09 5 / 2012
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01 5 / 2012
"Travelling involves the unexpected. Change of location provides sensation. Always. The details are the language for the stories that remain."
13 3 / 2012
"If you want to build a ship, don’t drum up the men to gather wood, divide the work and give orders. Instead, teach them to yearn for the vast and endless sea."
06 2 / 2012
"Information is cheap, but meaning is expensive"
Important words to remember whenever we want to share the latest article or reblog posts.
It’s easy to regurgitate links into emails or share facebook posts, but we should pause before posting and add on the reason for sharing those links, the reason for informing our peers of this latest trend, or the meaning behind this article we want them to read.
That said, sometimes I reblog for shallow reasons. I mean, what other meaning is there to append to Martin Freeman’s adorable face?
24 1 / 2012
When the web started, I used to get really grumpy with people because they put my poems up. They put my stories up. They put my stuff up on the web. I had this belief, which was completely erroneous, that if people put your stuff up on the web and you didn’t tell them to take it down, you would lose your copyright, which actually, is simply not true.
And I also got very grumpy because I felt like they were pirating my stuff, that it was bad. And then I started to notice that two things seemed much more significant. One of which was… places where I was being pirated, particularly Russia where people were translating my stuff into Russian and spreading around into the world, I was selling more and more books. People were discovering me through being pirated. Then they were going out and buying the real books, and when a new book would come out in Russia, it would sell more and more copies. I thought this was fascinating, and I tried a few experiments. Some of them are quite hard, you know, persuading my publisher for example to take one of my books and put it out for free. We took “American Gods,” a book that was still selling and selling very well, and for a month they put it up completely free on their website. You could read it and you could download it. What happened was sales of my books, through independent bookstores, because that’s all we were measuring it through, went up the following month three hundred percent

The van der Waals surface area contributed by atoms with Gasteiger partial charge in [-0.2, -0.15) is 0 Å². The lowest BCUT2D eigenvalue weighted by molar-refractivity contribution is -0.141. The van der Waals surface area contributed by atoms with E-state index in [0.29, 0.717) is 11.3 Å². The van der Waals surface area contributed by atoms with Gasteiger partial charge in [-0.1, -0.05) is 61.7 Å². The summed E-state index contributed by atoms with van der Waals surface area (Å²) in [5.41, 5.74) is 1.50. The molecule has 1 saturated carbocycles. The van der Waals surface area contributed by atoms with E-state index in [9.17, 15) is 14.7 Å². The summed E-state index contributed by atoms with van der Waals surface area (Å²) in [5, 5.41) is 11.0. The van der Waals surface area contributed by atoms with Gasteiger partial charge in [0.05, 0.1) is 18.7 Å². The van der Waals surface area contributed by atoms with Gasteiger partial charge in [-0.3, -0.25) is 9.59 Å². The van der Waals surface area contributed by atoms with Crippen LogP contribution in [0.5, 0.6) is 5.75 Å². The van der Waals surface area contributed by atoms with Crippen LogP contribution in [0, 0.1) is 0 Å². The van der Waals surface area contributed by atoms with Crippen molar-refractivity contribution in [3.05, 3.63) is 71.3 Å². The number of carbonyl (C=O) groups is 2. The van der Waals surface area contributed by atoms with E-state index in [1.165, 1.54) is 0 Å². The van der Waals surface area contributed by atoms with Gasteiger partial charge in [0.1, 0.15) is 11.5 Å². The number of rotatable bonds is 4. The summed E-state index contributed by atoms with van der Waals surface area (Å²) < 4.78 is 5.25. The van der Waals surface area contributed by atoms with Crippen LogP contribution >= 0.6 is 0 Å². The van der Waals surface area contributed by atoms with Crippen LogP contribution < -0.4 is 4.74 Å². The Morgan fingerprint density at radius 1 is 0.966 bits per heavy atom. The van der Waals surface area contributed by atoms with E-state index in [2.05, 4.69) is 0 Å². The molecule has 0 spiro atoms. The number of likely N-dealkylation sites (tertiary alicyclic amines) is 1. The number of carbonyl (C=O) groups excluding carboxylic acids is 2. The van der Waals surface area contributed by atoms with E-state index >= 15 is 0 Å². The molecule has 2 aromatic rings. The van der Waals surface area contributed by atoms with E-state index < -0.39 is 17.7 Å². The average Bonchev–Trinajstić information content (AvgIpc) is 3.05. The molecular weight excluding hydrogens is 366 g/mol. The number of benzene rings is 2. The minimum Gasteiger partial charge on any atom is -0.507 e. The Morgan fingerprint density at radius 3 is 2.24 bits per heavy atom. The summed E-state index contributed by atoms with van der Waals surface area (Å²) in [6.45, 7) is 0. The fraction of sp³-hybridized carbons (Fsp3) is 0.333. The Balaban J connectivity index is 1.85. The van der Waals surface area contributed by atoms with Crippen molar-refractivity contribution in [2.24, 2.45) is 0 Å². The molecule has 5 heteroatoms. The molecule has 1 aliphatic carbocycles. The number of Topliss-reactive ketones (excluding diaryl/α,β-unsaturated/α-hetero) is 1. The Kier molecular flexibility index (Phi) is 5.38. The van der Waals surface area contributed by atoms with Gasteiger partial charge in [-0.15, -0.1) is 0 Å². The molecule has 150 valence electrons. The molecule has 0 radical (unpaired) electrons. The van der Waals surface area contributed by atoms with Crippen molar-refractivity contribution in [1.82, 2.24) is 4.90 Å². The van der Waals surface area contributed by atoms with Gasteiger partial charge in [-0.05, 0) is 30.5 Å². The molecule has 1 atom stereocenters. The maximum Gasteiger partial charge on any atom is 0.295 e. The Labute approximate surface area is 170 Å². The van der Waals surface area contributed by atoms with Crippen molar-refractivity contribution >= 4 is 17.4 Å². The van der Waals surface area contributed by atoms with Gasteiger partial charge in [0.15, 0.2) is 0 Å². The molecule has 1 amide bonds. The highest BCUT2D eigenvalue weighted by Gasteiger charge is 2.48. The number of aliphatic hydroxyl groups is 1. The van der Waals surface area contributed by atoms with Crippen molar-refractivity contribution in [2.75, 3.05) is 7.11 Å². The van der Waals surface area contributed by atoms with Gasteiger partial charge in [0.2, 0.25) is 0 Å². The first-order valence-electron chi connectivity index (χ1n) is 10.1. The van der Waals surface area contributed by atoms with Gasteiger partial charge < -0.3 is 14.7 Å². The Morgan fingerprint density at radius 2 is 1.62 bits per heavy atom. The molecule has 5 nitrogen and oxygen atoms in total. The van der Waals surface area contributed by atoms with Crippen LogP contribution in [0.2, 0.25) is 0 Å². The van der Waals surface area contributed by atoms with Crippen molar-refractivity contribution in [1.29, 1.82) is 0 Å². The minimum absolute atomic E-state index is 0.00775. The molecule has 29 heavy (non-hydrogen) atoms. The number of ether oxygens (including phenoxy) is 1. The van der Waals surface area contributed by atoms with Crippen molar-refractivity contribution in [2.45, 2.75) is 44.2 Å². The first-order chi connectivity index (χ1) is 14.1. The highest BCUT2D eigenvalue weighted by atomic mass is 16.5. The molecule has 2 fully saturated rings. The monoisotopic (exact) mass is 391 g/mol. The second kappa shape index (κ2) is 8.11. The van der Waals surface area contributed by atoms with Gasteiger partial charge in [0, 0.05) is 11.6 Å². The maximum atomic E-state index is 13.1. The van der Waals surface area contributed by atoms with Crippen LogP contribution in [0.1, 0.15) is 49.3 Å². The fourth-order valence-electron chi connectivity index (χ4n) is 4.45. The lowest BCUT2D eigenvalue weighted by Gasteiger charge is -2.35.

I started to realize that actually, you’re not losing books. You’re not losing sales by having stuff out there. When I give a big talk now on these kinds of subjects and people say, “Well, what about the sales that I’m losing through having stuff copied, through having stuff floating out there?” I started asking audiences to just raise their hands for one question. Which is, I’d say, “Okay, do you have a favorite author?” They’d say, “Yes.” and I’d say, “Good. What I want is for everybody who discovered their favorite author by being lent a book, put up your hands.” And then, “Anybody who discovered your favorite author by walking into a bookstore and buying a book raise your hands.” And it’s probably about five, ten percent of the people who actually discovered an author who’s their favorite author, who is the person who they buy everything of. They buy the hardbacks and they treasure the fact that they got this author. Very few of them bought the book. They were lent it. They were given it. They did not pay for it, and that’s how they found their favorite author. And I thought, “You know, that’s really all this is. It’s people lending books. And you can’t look on that as a loss of sale. It’s not a lost sale, nobody who would have bought your book is not buying it because they can find it for free.”